- Fact Sheet - Preventing Occupational HIV Transmission to Health 
Care Worker - National Center for HIV, STD and TB Prevention Divi-
sions of HIV/AIDS Prevention Fact Sheets | Home | Index | Search | 
Site Map | Subscribe Preventing Occupational HIV Transmission to 
Healthcare Personnel As of June 2001, occupational exposure to HIV

* Transmission and Prevention of HIV - > Home > Knowledge Base > 
Transmission & Prevention Transmission and Prevention of HIV Concepts 
and Techniques of HIV Prevention Effective Behavioral Interventions 
Voluntary Counseling and Testing The Effect of Antiretroviral Therapy 
on Transmission.

* Transmission: Sexual Exposure Is A Major Means Of HIV Spread Among 
Injection Drug Users In San Francisco, May 21-28, 200 - 
Headline News page, daily women's health news.

* WebMD/Lycos - Article - Preventing Occupational HIV Transmission to 
Health Care Workers - With Lycos, WebMD offers a comprehensive online 
health resource. Whether you want to get information about a medical 
condition, learn more about leading a healthier lifestyle, or talk to 
others with similar health concerns, WebMD is the place to go.

* Prevent Transmission of HIV and Hep. B Virus to Patients - Recom-
mendations for Preventing Transmission of Human Immunodeficiency Vi-
rus and Hepatitis B Virus to Patients During Exposure-Prone Invasive 

Occupational Exposure to HIV: Overview - Occupational Exposure to HIV 
Overview: Approximately 4.4 million health care workers in the United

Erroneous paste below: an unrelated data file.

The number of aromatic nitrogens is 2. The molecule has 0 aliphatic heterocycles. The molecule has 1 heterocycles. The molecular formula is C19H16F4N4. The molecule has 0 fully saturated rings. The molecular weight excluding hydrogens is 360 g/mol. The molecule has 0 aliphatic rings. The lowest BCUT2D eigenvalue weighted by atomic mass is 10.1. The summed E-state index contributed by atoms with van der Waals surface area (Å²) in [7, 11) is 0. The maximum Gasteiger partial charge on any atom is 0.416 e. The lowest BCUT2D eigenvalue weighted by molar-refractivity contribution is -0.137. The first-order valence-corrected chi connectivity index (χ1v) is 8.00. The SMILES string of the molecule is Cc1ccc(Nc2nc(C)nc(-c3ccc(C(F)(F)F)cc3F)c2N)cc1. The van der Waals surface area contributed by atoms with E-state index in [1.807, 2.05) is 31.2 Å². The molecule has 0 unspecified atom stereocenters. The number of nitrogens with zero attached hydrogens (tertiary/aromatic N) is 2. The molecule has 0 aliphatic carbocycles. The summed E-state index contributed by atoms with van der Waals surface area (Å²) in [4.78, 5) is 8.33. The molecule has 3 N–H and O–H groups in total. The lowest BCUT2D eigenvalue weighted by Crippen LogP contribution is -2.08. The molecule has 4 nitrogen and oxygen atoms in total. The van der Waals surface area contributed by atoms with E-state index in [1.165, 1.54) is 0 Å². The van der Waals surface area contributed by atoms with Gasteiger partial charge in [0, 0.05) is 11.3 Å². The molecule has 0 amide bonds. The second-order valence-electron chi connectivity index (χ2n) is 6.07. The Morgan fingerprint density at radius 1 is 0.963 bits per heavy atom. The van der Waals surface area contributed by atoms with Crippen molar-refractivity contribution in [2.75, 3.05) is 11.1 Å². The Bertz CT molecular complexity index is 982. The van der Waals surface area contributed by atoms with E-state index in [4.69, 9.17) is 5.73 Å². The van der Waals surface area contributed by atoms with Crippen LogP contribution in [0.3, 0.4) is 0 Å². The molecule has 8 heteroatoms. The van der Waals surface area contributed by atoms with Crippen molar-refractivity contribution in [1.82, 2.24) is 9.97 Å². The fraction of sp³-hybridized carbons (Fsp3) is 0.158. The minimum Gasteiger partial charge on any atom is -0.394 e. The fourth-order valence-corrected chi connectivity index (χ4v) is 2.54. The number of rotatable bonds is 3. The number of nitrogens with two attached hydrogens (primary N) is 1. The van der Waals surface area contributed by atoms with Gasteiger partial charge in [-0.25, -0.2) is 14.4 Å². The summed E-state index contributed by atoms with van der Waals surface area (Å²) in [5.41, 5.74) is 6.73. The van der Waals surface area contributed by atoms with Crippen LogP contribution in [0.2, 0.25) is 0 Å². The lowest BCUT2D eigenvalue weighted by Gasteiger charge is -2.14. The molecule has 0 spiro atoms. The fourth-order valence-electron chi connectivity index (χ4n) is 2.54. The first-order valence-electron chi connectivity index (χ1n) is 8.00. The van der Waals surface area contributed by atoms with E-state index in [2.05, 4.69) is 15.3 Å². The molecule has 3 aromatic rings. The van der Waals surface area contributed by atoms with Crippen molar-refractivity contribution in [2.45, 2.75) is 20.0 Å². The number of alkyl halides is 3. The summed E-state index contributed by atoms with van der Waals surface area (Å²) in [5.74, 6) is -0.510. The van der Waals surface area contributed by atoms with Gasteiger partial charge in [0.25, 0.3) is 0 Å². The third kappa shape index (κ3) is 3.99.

States receive an estimated 800,000 needle sticks and other injuries 
from sharp objects annually.[1] "An estimated 16,000 of these objects 
are contaminated with HIV.[2]" "HIV is transmitted by approximately 3 
of every 1000 HIV-contaminated needle sticks.[3]"

"In spite of the widespread acceptance of universal precautions as 
required by the Occupational Safety and Health Administration (OSHA), 
the overall rate of needle-stick injuries remains high.[2] The risk 
of HIV transmission was decreased by 79% in healthcare workers who 
received zidovudine after their exposure.[4]"

"Since HIV transmission was reduced by approximately 79% when health 
care workers with percutaneous exposure to HIV-infected blood re-
ceived zidovudine,[4] in June 1996 the Public Health Service issued 
provisional recommendations for chemoprophylaxis after exposure, de-
pending on the type of exposure and the source. After a percutaneous 
exposure to blood, treatment with zidovudine plus lamivudine is rec-
ommended for four weeks. For workers whose exposures place them at 
the highest risk, treatment with indinavir, a protease inhibitor, 
should be added.5"

"In the case of HIV, prophylaxis should be initiated promptly, pref-
erably within one to two hours after the exposure.[5] Follow-up coun-
seling and medical evaluation as summarized in the Public Health Ser-
vice recommendations is a necessity.5"

"Some health-care workers have become infected with HIV by being 
stuck with needles containing HIV-infected blood. Even fewer have be-
come infected by HIV-infected blood getting into the health-care 
worker's bloodstream through an open cut or splashes into a mucous 
membrane (e.g. eyes or the inside of the nose)." "Oral sex with an 
infected partner does carry some risk of infection. If a person sucks 
on the penis of an infected man, for example, infected fluid could 
get into the mouth. The virus could then get into the blood if you 
have bleeding gums or tiny sores somewhere in the mouth."

Ron Tyler